Magazine article The Sondheim Review

Making the Point, Digitally

Magazine article The Sondheim Review

Making the Point, Digitally

Article excerpt

Making the point, digitally

Q Theatre presents first professional staging of Sunday down under

REVIEW BY PATRICK CONLAN

There have been quite a few productions of Stephen Sondheim's Sunday in the Park with George in Sydney, Australia, by semi-professional groups, amateur societies and drama students. Celebrating its 30th anniversary in Penrith (60 miles west from Sydney) this year, the Q Theatre Company has as its home the new Joan Sutherland Performing Arts Centre. With its March 2007 production, they have laid claim to being the presenter of Australia's professional premiere of Sunday.

Producer and director David Hollywood assembled a first rate production team, with musical director Greg Crease fine-tuning a note-perfect orchestra. Their performers rose to the challenge. Tyran Parke and Amie McKenna were splendid as George and Dot. Some years ago, Tyran had performed in a workshop of Sunday at the National Institute of Dramatic Art (NIDA) in Sydney.

It's difficult to single out the excellent ensemble performers (whose names would not be familiar to TSR readers), but it was delightful to see Buster Skeggs (Old Lady/Blair Daniels). Buster recently returned to Australia after 30 years in London. In 1964 she was in the original Australian production of A Funny Thing Happened on the Way to the Forum.

Natalie Gamsu (Nurse/Harriet Pawling) performed in a recent production of Putting It Together in Sydney, as did Barry Langrishe (Boatman/Charles Redmond). Jennifer Peers (Frieda/Betty) has appeared in Merrily We Roll Along, and Luke Joslin (Soldier/Alex) has Assassins among his credits.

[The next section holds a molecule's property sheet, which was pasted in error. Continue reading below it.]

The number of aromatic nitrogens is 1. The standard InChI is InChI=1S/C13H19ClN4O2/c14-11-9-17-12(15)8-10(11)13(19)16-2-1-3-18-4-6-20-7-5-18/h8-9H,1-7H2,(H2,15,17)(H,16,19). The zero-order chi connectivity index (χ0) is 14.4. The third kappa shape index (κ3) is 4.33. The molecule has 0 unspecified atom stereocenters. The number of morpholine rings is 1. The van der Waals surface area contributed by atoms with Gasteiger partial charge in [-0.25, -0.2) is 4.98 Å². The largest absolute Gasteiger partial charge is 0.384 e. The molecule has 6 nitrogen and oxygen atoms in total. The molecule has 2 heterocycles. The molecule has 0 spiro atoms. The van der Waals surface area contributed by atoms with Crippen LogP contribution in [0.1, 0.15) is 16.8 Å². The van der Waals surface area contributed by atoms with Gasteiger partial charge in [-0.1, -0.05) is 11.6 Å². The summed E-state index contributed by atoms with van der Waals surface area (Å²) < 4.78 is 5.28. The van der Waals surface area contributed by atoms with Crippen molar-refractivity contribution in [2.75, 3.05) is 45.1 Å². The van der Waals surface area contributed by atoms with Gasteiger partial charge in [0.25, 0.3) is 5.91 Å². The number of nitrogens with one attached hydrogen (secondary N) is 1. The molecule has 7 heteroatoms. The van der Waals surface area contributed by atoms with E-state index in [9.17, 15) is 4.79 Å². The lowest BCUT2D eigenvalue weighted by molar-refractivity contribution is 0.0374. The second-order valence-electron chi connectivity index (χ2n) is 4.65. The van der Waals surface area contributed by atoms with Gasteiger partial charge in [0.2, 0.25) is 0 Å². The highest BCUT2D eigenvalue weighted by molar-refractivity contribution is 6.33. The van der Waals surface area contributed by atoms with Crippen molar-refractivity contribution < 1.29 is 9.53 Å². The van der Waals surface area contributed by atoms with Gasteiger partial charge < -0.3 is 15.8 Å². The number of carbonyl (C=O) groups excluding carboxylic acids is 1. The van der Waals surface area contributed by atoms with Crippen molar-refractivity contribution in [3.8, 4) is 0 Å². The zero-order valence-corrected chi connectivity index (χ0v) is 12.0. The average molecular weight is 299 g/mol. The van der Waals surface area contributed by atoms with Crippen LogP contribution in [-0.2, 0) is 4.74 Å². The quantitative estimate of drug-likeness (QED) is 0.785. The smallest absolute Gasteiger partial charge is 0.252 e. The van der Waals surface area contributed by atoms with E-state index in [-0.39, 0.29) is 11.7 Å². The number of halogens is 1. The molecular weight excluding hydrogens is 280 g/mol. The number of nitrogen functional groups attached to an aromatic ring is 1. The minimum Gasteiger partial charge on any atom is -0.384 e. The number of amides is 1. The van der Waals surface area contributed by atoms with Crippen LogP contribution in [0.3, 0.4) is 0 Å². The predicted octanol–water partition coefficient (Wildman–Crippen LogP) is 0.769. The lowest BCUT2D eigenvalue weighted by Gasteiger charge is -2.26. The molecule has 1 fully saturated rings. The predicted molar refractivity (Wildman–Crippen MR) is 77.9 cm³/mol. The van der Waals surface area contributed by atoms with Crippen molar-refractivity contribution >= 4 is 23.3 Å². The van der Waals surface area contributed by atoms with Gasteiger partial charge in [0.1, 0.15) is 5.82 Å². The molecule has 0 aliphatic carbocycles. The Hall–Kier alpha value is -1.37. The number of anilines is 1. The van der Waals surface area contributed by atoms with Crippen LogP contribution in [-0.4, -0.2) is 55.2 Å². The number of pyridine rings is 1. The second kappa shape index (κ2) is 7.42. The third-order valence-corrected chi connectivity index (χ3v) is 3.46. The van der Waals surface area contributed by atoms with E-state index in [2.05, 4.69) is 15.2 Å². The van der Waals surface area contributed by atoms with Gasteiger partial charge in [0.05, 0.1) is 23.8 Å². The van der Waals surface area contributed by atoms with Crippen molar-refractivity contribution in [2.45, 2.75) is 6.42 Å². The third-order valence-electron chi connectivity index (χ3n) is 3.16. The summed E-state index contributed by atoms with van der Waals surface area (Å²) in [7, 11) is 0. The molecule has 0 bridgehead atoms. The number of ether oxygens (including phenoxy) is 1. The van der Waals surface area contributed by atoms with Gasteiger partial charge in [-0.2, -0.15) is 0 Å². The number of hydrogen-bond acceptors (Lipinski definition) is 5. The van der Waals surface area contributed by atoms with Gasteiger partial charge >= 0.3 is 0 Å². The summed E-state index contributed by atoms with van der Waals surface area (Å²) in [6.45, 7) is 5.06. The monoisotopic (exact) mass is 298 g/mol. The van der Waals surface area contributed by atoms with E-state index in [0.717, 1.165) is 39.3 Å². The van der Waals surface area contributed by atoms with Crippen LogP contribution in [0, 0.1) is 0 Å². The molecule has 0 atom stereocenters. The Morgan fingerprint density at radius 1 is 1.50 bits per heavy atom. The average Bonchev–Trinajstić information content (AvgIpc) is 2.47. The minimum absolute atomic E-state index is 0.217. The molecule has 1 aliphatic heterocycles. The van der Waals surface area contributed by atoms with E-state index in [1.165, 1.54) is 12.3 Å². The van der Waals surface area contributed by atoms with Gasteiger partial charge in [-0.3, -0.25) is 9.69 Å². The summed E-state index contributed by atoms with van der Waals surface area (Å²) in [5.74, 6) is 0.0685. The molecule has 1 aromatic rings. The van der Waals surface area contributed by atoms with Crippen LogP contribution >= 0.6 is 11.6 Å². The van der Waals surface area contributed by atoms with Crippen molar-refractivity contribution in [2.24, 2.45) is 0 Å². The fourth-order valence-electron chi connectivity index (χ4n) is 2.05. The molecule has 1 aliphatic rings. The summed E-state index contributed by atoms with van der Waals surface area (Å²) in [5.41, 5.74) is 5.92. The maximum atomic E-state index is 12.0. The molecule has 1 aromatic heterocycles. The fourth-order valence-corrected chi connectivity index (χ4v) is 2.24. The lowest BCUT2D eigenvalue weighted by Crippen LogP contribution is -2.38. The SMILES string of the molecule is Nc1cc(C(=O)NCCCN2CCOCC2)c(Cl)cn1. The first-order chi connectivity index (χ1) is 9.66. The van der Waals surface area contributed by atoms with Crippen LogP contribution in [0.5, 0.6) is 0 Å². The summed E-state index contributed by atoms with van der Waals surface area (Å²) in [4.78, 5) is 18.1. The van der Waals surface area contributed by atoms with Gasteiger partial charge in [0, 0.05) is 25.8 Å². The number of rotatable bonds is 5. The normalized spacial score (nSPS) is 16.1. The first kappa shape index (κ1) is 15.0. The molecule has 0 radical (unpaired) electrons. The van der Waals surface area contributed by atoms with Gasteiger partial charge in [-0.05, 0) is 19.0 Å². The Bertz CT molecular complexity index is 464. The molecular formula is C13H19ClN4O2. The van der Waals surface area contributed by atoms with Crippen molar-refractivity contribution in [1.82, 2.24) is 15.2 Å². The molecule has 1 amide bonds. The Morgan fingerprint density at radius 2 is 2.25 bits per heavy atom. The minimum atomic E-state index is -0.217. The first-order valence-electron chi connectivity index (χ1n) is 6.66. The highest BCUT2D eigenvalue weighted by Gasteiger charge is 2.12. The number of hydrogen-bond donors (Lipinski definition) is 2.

The most impressive aspect of this production was its staging in a thrust amphitheatre. As audiences entered the theatre, George's "blank canvas" greeted them. At the rear was a wall of white - angling in to the wings on either side were two more large white panels. A raised, slightly inclined, wide platform in stage centre was white, with its edges painted in colors. In front and along the edges of this platform, the floor was "blue-blue-blue-blue" with some splashes of other colors at its extremities. To the right, towards the front of the stage was a single bench seat. Shortly before 8 p.m., George quietly wandered in, sat on the bench and began sketching. Soon the auditorium lights dimmed.

When it came time for the painting to fill the stage, a three-projector data-screen system, suspended from the lighting framework above the audience, came to life. …

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